This clarity translates into better definition and contrast of the visual image as well as less halo effect and glare at night.
Bifocal Multifocal Intraocular Lenses
As their name suggests these are Intraocular Lenses which present two focuses, one for seeing in the distance and another with an addition for near vision.
The young and healthy natural crystalline lens offers the patient its full transparent surface for projection of the image on the retina. The Bifocal Multifocal intraocular lens, meanwhile, achieves focus at multiple distances by dividing the effective surface of the intraocular lens into areas. Some areas of the surface of the lens are used for near vision and others are used for distance.
The human brain is capable of processing the visual information projected without the patient noticing and at the end of the neuroadaptation process, the patient will find their dependency on spectacles significantly reduced.
Trifocal Multifocal Intraocular Lenses
The principle is the same as for bifocal multifocal intraocular lenses. The difference obviously lies in the addition of a third focus for enhancing visual quality at intermediate distances.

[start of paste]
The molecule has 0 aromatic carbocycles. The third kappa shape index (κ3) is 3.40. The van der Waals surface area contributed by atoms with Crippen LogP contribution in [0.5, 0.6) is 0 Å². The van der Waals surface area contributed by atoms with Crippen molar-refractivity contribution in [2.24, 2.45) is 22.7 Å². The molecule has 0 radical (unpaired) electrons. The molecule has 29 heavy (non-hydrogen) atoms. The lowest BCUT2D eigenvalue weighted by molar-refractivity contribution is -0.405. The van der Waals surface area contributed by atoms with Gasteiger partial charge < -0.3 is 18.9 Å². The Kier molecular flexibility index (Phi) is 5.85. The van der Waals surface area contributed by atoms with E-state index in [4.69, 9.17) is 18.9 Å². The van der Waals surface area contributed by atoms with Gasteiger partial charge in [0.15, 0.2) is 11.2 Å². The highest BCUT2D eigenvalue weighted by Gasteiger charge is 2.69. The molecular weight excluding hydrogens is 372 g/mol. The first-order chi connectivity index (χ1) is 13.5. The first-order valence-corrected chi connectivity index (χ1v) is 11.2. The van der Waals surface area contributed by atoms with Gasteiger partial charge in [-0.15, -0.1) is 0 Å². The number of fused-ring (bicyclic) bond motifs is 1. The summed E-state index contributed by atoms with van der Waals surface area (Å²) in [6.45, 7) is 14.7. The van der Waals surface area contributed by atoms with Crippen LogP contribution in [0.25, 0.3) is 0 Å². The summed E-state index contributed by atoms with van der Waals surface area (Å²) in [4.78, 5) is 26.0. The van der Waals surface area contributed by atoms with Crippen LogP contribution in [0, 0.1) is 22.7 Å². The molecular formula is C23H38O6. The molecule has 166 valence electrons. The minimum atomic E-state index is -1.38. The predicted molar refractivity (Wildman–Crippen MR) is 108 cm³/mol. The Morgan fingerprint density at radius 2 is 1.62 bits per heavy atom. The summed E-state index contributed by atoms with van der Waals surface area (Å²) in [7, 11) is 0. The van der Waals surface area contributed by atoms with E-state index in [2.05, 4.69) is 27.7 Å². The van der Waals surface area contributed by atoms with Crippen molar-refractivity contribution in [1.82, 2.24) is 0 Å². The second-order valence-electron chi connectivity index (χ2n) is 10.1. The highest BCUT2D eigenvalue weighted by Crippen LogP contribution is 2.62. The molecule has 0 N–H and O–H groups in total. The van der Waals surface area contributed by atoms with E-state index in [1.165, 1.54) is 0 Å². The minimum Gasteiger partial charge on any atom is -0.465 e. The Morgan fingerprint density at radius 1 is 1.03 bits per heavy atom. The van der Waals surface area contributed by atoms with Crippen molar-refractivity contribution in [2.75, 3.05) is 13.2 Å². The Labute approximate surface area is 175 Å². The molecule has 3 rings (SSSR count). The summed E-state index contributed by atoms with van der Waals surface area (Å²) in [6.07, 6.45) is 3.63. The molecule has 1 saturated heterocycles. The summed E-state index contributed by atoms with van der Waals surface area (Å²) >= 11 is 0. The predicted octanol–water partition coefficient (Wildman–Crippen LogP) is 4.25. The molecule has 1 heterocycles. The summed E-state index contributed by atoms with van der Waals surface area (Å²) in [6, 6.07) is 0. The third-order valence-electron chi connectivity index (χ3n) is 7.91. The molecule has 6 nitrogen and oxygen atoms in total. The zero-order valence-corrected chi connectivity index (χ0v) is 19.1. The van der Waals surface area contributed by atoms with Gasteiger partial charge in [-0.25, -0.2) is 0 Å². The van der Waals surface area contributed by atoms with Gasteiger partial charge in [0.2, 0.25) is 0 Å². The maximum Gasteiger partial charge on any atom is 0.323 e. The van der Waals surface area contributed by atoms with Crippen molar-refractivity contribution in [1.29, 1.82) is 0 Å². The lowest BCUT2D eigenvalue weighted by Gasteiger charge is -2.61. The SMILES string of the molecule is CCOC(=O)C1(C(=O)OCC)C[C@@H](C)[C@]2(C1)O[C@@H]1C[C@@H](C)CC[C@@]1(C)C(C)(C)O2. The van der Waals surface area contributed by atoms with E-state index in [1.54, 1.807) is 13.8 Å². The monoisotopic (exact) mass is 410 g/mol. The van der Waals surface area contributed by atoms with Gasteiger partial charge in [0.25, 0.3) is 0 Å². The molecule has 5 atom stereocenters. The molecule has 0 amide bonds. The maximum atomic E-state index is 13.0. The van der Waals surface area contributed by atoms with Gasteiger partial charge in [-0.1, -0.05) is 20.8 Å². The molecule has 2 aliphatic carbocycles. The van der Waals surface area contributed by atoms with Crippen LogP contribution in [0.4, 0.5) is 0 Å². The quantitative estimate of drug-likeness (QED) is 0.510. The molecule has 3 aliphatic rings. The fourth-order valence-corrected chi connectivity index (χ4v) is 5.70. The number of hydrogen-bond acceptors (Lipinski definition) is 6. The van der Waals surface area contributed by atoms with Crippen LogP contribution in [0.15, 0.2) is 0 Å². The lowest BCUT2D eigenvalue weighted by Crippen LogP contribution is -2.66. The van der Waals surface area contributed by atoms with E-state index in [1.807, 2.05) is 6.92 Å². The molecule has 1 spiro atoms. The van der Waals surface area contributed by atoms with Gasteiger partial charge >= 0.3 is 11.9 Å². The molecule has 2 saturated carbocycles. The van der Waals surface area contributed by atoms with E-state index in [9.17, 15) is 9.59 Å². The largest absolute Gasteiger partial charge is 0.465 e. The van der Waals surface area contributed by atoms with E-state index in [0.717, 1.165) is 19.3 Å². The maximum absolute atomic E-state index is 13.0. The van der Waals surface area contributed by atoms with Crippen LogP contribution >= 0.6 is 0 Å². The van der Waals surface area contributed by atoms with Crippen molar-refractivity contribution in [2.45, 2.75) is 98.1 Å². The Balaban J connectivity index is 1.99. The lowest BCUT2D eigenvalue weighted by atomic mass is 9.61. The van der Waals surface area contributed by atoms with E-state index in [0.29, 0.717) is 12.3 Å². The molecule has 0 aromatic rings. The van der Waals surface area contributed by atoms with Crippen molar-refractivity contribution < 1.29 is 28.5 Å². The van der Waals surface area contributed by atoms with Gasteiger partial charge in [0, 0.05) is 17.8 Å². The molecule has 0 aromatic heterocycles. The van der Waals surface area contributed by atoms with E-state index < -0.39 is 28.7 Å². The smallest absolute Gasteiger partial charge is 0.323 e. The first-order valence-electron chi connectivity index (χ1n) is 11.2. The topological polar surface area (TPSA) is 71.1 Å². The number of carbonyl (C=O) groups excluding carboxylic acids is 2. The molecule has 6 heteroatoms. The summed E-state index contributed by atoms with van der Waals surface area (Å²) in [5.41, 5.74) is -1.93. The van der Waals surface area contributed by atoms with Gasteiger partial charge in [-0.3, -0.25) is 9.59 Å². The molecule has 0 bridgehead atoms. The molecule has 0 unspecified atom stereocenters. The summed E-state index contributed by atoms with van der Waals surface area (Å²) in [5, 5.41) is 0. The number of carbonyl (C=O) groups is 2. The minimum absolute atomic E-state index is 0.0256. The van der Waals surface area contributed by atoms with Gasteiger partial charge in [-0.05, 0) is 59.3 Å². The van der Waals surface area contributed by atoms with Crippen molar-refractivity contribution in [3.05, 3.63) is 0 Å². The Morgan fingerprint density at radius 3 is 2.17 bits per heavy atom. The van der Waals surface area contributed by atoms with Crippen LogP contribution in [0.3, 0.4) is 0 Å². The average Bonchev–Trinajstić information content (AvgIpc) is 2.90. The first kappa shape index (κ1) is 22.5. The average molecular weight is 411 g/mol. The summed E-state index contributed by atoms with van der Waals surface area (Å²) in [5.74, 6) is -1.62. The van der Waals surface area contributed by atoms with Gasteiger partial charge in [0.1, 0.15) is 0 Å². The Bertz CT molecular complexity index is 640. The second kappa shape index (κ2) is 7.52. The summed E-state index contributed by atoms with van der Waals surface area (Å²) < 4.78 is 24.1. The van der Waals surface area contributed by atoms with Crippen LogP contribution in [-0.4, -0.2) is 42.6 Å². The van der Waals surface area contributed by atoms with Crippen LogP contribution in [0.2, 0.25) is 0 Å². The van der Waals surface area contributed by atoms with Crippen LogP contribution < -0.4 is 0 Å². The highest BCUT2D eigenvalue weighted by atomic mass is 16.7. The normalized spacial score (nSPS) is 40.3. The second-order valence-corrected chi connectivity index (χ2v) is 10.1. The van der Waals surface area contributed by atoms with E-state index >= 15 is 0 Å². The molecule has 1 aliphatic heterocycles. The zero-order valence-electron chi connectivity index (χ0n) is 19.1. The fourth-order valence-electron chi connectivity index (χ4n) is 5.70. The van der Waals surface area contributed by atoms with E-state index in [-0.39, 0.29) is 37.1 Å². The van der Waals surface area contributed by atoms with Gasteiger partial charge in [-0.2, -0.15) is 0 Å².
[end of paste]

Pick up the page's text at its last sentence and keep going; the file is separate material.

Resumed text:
The surface of the lens is divided into several areas, each allocated to one of the three focuses. By adding an extra focal distance, the surface of the lens available for projection of the image for near and distance is reduced.
Thanks to technological advances, work is being carried out to produce as clear as possible an image at each of the distances and reduce dependency on spectacles to a minimum.
These Intraocular Lenses imitate the accommodative process of the natural crystalline lens to achieve focus on near images. Their design enables them to partially emulate the crystalline lens and vary their refractive power thanks to the action of the muscles themselves (the ciliary muscles) which act on the crystalline lens in natural accommodation.
What makes this type of lens different from other intraocular lenses is that as with the natural crystalline lens, 100% of the surface of the lens is used for projection on the retina and it also slightly changes position within the eyeball, to focus at different distances.